• a third party if he, she or it fails to respond to an information request from the company - s790H.

On conviction, a person is liable to imprisonment for a term not exceeding two years or a fine, or both. There is no maximum limit on the fine in England and Wales (there is a limit in Scotland or Northern Ireland).

Who can be prosecuted? The criminal offence can be committed by:

  • the company/PSC/RLE/third party for its failure to comply with the relevant obligation (or for knowingly or recklessly making a false statement in information supplied to the company); and
  • in the case of a failure by a body corporate (ie the company/RLE/third party), a relevant officer of that body corporate who is 'in default'.

Which officers can be prosecuted? For this purpose 'officer' includes any director, manager or secretary – s1121(2), Companies Act (CA) 2006. An officer is 'in default' if he or she 'authorises or permits, participates in, or fails to take all reasonable steps to prevent, the contravention' – s1121(3), CA 2006.

When might share rights be restricted? If a PSC or RLE fails to respond to requests for information, the company can (following the issue of a warning notice) impose restrictions on its shares (or certain of its rights) without a court order by serving a ‘restriction notice’. The effect of this is that, broadly:

  • any transfer of the shares or right is void;
  • no related rights can be exercised;
  • no payments may be made in relation to the shares or right (eg dividends); and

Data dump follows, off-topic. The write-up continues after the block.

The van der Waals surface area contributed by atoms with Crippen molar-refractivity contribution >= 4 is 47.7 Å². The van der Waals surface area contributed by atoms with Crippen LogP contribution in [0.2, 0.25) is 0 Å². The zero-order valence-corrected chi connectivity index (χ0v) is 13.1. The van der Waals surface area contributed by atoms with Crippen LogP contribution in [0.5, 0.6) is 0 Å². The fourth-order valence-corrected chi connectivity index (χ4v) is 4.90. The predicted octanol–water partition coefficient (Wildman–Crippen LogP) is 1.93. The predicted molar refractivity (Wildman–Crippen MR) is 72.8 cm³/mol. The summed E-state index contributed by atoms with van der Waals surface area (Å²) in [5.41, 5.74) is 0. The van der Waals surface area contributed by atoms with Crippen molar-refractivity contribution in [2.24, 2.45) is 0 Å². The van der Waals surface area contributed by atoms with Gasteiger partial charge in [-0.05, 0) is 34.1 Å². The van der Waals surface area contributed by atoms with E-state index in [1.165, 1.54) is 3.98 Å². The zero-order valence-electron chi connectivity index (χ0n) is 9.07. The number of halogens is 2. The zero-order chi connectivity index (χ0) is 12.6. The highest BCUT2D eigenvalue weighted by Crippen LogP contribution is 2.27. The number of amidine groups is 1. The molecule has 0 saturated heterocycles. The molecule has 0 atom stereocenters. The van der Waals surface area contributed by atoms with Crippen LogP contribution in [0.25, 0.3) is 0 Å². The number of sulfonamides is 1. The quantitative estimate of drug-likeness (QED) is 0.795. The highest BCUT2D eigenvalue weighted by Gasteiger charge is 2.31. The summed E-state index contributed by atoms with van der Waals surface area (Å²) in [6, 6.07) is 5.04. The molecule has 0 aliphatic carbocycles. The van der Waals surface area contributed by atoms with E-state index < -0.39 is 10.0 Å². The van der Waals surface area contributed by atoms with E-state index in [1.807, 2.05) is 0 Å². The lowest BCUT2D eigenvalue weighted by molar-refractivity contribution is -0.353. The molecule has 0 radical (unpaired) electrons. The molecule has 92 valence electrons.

• no new shares may be issued in relation to the shares or right.

A company can also impose these restrictions on the shares (or certain rights) of a person who fails to respond to information requests, even if their interest would not make them a PSC or RLE (and such a failure to respond may also be a criminal offence).

What if a person ignores these restrictions? A person commits a criminal offence if it takes certain actions knowing that a share or right is subject to restrictions (eg if it tries to transfer the share or right, or vote in respect of it). The company (and its officers in default) may also commit offences in certain situations (eg if the company issues new shares to a PSC or RLE in contravention of a restriction).

Trustee companies

Trustee companies (incorporated in the UK) are common in relation to pension trusts, but much less common in relation to employee benefit trusts. The three main ownership types are: 

  1. a trustee company wholly-owned by the employer (or company in the employer’s group);